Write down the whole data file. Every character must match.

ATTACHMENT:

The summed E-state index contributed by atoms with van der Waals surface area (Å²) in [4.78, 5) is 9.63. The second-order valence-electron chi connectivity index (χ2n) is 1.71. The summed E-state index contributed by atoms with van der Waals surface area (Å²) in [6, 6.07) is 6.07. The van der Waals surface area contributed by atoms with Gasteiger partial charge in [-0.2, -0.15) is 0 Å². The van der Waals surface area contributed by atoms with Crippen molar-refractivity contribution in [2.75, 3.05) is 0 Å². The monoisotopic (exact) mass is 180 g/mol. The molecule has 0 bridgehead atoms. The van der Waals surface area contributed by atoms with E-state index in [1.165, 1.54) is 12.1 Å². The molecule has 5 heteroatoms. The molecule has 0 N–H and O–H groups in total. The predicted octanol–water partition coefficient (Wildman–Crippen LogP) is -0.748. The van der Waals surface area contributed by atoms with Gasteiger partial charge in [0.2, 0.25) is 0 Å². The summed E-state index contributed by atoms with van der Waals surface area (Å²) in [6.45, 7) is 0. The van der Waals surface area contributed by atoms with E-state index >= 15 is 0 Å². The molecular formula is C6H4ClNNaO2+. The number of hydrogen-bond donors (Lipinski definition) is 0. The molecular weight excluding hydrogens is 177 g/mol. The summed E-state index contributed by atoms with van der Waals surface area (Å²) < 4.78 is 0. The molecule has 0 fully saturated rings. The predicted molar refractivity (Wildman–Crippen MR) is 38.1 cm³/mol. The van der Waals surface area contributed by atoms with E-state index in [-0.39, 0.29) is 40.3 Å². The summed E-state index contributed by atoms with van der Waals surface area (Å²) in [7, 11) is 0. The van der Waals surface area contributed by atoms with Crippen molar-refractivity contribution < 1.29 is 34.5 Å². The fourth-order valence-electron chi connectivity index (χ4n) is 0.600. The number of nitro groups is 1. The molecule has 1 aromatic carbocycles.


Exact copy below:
The summed E-state index contributed by atoms with van der Waals surface area (Å²) in [4.78, 5) is 9.63. The second-order valence-electron chi connectivity index (χ2n) is 1.71. The summed E-state index contributed by atoms with van der Waals surface area (Å²) in [6, 6.07) is 6.07. The van der Waals surface area contributed by atoms with Gasteiger partial charge in [-0.2, -0.15) is 0 Å². The van der Waals surface area contributed by atoms with Crippen molar-refractivity contribution in [2.75, 3.05) is 0 Å². The monoisotopic (exact) mass is 180 g/mol. The molecule has 0 bridgehead atoms. The van der Waals surface area contributed by atoms with E-state index in [1.165, 1.54) is 12.1 Å². The molecule has 5 heteroatoms. The molecule has 0 N–H and O–H groups in total. The predicted octanol–water partition coefficient (Wildman–Crippen LogP) is -0.748. The van der Waals surface area contributed by atoms with Gasteiger partial charge in [0.2, 0.25) is 0 Å². The summed E-state index contributed by atoms with van der Waals surface area (Å²) in [6.45, 7) is 0. The van der Waals surface area contributed by atoms with E-state index >= 15 is 0 Å². The molecular formula is C6H4ClNNaO2+. The number of hydrogen-bond donors (Lipinski definition) is 0. The molecular weight excluding hydrogens is 177 g/mol. The summed E-state index contributed by atoms with van der Waals surface area (Å²) < 4.78 is 0. The molecule has 0 fully saturated rings. The predicted molar refractivity (Wildman–Crippen MR) is 38.1 cm³/mol. The van der Waals surface area contributed by atoms with E-state index in [-0.39, 0.29) is 40.3 Å². The summed E-state index contributed by atoms with van der Waals surface area (Å²) in [7, 11) is 0. The van der Waals surface area contributed by atoms with Crippen molar-refractivity contribution < 1.29 is 34.5 Å². The fourth-order valence-electron chi connectivity index (χ4n) is 0.600. The number of nitro groups is 1. The molecule has 1 aromatic carbocycles.